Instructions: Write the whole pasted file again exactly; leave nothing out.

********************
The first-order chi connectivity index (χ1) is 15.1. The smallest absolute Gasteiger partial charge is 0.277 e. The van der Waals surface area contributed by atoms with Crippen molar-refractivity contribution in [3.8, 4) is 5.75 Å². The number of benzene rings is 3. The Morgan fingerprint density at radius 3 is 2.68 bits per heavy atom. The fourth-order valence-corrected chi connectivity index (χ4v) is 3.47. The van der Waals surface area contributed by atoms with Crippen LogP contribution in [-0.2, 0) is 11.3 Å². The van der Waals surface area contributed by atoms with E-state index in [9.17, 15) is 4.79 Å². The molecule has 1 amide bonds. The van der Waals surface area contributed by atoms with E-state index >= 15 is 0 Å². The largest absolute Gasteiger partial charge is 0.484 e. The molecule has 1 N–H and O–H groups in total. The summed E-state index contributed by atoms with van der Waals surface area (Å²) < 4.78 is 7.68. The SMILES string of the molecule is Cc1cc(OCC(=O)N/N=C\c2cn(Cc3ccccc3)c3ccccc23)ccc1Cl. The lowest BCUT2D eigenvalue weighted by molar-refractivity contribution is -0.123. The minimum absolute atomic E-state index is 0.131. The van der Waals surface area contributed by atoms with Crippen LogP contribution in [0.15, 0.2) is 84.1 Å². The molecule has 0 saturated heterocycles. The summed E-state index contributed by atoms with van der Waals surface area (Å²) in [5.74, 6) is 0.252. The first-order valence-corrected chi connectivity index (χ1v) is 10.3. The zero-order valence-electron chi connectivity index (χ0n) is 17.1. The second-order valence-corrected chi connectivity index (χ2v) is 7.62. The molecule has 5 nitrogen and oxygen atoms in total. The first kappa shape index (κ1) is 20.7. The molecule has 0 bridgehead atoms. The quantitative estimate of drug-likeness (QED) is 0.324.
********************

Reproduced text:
The first-order chi connectivity index (χ1) is 15.1. The smallest absolute Gasteiger partial charge is 0.277 e. The van der Waals surface area contributed by atoms with Crippen molar-refractivity contribution in [3.8, 4) is 5.75 Å². The number of benzene rings is 3. The Morgan fingerprint density at radius 3 is 2.68 bits per heavy atom. The fourth-order valence-corrected chi connectivity index (χ4v) is 3.47. The van der Waals surface area contributed by atoms with Crippen LogP contribution in [-0.2, 0) is 11.3 Å². The van der Waals surface area contributed by atoms with E-state index in [9.17, 15) is 4.79 Å². The molecule has 1 amide bonds. The van der Waals surface area contributed by atoms with E-state index >= 15 is 0 Å². The largest absolute Gasteiger partial charge is 0.484 e. The molecule has 1 N–H and O–H groups in total. The summed E-state index contributed by atoms with van der Waals surface area (Å²) < 4.78 is 7.68. The SMILES string of the molecule is Cc1cc(OCC(=O)N/N=C\c2cn(Cc3ccccc3)c3ccccc23)ccc1Cl. The lowest BCUT2D eigenvalue weighted by molar-refractivity contribution is -0.123. The minimum absolute atomic E-state index is 0.131. The van der Waals surface area contributed by atoms with Crippen LogP contribution in [0.15, 0.2) is 84.1 Å². The molecule has 0 saturated heterocycles. The summed E-state index contributed by atoms with van der Waals surface area (Å²) in [5.74, 6) is 0.252. The first-order valence-corrected chi connectivity index (χ1v) is 10.3. The zero-order valence-electron chi connectivity index (χ0n) is 17.1. The second-order valence-corrected chi connectivity index (χ2v) is 7.62. The molecule has 5 nitrogen and oxygen atoms in total. The first kappa shape index (κ1) is 20.7. The molecule has 0 bridgehead atoms. The quantitative estimate of drug-likeness (QED) is 0.324.